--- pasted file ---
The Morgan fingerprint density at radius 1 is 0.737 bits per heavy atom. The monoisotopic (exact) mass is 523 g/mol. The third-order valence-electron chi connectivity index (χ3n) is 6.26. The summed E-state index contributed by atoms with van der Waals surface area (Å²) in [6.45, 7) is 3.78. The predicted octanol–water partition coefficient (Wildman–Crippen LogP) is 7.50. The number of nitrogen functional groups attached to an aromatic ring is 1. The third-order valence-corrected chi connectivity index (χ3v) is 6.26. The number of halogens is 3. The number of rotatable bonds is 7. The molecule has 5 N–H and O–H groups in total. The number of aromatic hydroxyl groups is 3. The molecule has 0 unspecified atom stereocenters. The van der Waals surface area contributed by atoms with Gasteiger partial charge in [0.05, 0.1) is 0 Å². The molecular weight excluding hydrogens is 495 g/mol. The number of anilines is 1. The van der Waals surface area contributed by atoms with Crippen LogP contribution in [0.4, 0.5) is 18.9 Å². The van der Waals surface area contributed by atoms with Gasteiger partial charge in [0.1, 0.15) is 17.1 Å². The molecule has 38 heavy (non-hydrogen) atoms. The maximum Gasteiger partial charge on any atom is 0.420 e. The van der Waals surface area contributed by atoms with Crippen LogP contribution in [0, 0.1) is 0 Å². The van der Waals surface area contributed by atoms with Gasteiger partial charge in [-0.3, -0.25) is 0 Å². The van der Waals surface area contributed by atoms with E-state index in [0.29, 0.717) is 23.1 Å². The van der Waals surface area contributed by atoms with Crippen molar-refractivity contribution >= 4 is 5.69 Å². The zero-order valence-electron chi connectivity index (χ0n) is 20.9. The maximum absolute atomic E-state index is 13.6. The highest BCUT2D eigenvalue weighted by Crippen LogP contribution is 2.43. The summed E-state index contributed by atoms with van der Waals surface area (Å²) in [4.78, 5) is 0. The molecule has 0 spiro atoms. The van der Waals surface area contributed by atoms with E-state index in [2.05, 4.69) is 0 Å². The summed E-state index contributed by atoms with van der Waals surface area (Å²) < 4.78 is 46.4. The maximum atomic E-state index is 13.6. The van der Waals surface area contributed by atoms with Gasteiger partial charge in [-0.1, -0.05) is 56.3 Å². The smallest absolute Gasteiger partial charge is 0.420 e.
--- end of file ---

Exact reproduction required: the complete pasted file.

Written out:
The Morgan fingerprint density at radius 1 is 0.737 bits per heavy atom. The monoisotopic (exact) mass is 523 g/mol. The third-order valence-electron chi connectivity index (χ3n) is 6.26. The summed E-state index contributed by atoms with van der Waals surface area (Å²) in [6.45, 7) is 3.78. The predicted octanol–water partition coefficient (Wildman–Crippen LogP) is 7.50. The number of nitrogen functional groups attached to an aromatic ring is 1. The third-order valence-corrected chi connectivity index (χ3v) is 6.26. The number of halogens is 3. The number of rotatable bonds is 7. The molecule has 5 N–H and O–H groups in total. The number of aromatic hydroxyl groups is 3. The molecule has 0 unspecified atom stereocenters. The van der Waals surface area contributed by atoms with Gasteiger partial charge in [0.05, 0.1) is 0 Å². The molecular weight excluding hydrogens is 495 g/mol. The number of anilines is 1. The van der Waals surface area contributed by atoms with Crippen LogP contribution in [0.4, 0.5) is 18.9 Å². The van der Waals surface area contributed by atoms with Gasteiger partial charge in [0.1, 0.15) is 17.1 Å². The molecule has 38 heavy (non-hydrogen) atoms. The maximum Gasteiger partial charge on any atom is 0.420 e. The van der Waals surface area contributed by atoms with Crippen LogP contribution in [0, 0.1) is 0 Å². The van der Waals surface area contributed by atoms with Gasteiger partial charge in [-0.3, -0.25) is 0 Å². The van der Waals surface area contributed by atoms with E-state index in [0.29, 0.717) is 23.1 Å². The van der Waals surface area contributed by atoms with Crippen molar-refractivity contribution >= 4 is 5.69 Å². The zero-order valence-electron chi connectivity index (χ0n) is 20.9. The maximum absolute atomic E-state index is 13.6. The highest BCUT2D eigenvalue weighted by Crippen LogP contribution is 2.43. The summed E-state index contributed by atoms with van der Waals surface area (Å²) in [4.78, 5) is 0. The molecule has 0 spiro atoms. The van der Waals surface area contributed by atoms with E-state index in [2.05, 4.69) is 0 Å². The summed E-state index contributed by atoms with van der Waals surface area (Å²) < 4.78 is 46.4. The maximum atomic E-state index is 13.6. The van der Waals surface area contributed by atoms with Gasteiger partial charge in [-0.1, -0.05) is 56.3 Å². The smallest absolute Gasteiger partial charge is 0.420 e.